Dandelion soft drink with orange and mint in the best beer garden of the world
Posted on July 19, 2015
Since I’ve been living in Munich (the capital of the German state of Bavaria) for a couple of years going to beer garden is a must. All the more because the beer garden culture started up in Munich, from the 19th century and its popularity is increasing worldwide. To explain a bit better how does it operate: in Germany the beer gardens are usually attached to a beer hall, pub, or restaurant, with a distinction being made between a Wirtsgarten where only food sold by the venue is allowed and a traditional Biergarten where patrons may also bring their own.
Short beer garden history of Munich
It is unknown which Munich brewery opened the first Bavarian Biergärten as the concept evolved over time, but it was likely one of Munich’s big six: Löwenbräu, Hofbräuhaus, Augustinerbräu, Paulaner, Hacker-Pschorr and Spaten. What is known is that they developed in Germany in the then kingdom in the 19th century.
Seasonal limitations on when beer could be brewed were already in the Bavarian brewing regulations by 1539; in 1553, Albert V decreed a period from 29 September, the feast of St Michael to 23 April, the feast of Saint George, for its production. The cool seasons were chosen to minimize the risk of fire when boiling mashed grain into wort. Numerous conflagrations had occurred, resulting in the prohibition of brewing during the summer months. In response, large breweries dug cellars in the banks of the River Isar to keep their beer cool during storage. “Beer cellars” for consuming beer on premises naturally followed.
To further reduce the cellar temperature during the warm seasons, 19th century brewers covered the river banks with gravel and planted chestnut trees for their dense spreading canopies. Soon after that, serving cool beer in a pleasant shaded setting emerged. Simple tables and benches were set up among the trees, creating the popular “beer garden” we know today. Food service followed, aggrieving smaller breweries that found it difficult to compete. They petitioned Maximilian I to forbid it. In compromise, beer gardens allowed their patrons to bring their own food, still common practice. With the advent of widespread lagering in the later 19th century, beer gardens grew more popular than ever.
But Maximilian’s decree is no longer in force, and many beer gardens serve food, usually common Bavarian fare such as Radi (radish), Brezn (soft pretzel), Obatzda (cheese dip), halbes Hendl (half a grilled chicken), Hax’n (knuckle of pork), and Steckerlfisch (grilled fish). Equally important to the beer garden is an atmosphere of “Gemütlichkeit”, conveying a feeling of warmth, friendliness, and belonging. Reinforced by shared tables, it is often accompanied by music, song, and fellowship among strangers.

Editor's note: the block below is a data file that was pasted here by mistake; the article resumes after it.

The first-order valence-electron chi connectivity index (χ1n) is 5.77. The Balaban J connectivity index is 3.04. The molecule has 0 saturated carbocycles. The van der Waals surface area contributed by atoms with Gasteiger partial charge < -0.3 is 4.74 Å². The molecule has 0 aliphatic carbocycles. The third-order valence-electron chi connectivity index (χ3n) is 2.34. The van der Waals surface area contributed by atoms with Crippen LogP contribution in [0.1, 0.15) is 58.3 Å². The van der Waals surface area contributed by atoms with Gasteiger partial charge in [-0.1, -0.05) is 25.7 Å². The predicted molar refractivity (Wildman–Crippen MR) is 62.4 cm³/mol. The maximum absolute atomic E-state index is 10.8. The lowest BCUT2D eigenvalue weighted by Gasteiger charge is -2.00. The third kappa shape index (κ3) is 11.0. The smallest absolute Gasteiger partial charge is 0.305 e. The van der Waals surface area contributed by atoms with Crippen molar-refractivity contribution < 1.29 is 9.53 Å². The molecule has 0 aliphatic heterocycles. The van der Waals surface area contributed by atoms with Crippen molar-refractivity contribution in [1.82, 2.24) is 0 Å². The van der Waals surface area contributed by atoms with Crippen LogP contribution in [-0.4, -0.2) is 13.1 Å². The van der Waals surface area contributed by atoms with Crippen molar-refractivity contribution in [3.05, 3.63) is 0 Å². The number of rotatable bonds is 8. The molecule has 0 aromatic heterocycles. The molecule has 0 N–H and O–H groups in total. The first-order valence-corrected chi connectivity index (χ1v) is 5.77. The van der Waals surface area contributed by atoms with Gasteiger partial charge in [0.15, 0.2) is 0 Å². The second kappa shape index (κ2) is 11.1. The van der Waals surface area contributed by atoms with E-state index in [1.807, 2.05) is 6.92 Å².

My favorite beer garden is in the middle of the Fürstenried forest, near from our home. Last week because of the heat-wave we decided to go there with some friends. After work we took our bikes and rode there. It was a nice Thursday evening luckily the beer garden-my Forst Haus Kasten– was not crowd as usual when the weather is that scorching hot. At the buffet area everyone had found their picks in record time. I chose the Spatzle, a kind of noodle with cheese and with fried onion flakes on the top my hubby chose the roasted ribs and since I never consume alcohol I picked up a fantastic local soft drink the dandelion with fresh orange and with mint (without alcohol). It was so good that I had to drink two! After drinking them I asked the recipe. Here it is for you
Dandelion flowers can be used to make dandelion wine, for which there are many recipes. Most of these are more accurately described as “dandelion-flavored wine,” as some other sort of fermented juice or extract serves as the main ingredient. In Germany instead of vodka, korn (or Branntwein-spirits) is often added to the dandelion flowers. But korn differs from vodka because in it is distilled to lower alcoholic proofs and less rigorously filtered, which leaves more of the cereal taste in the finished spirit
Ingredients: 70 g dandelion flower, 150 g lump sugar, 1 lemon, 0,7 l vodka or korn
Directions: Shake well the dandelion flowers, so that the small insects may fall out. Then pluck the tops of the yellow flowers. The pollen can flake heavily so wear gloves. (Yellow or green dye colors can be obtained from the flowers). Peel the skin of the lemon finely and then squeeze the juice from it. Put the dandelion flowers, the lemon zest, lemon juice and lump sugar in a glass and pour over the vodka. Let the drink in a bright place approximately for 4 weeks then filter off.
You can make a “snaps” with dandelion syrup mix with soda water and a bit of freshly pressed orange juice. Serve in cool!
Korn (from German, “grain”) is a German colorless distilled beverage that is usually made from fermented rye but may also be made from barley or wheat. Korn is the cheapest kind of liquor available in northern Germany. It is very popular there and is regarded as the liquor of the working class.
The dandelion has several culinary and medicinal uses. The flowers are used to make dandelion wine or liqueur, the greens are used in salads, the roots have been used to make a coffee substitute (when baked and ground into powder) and the plant was used by Native Americans as a food and medicine.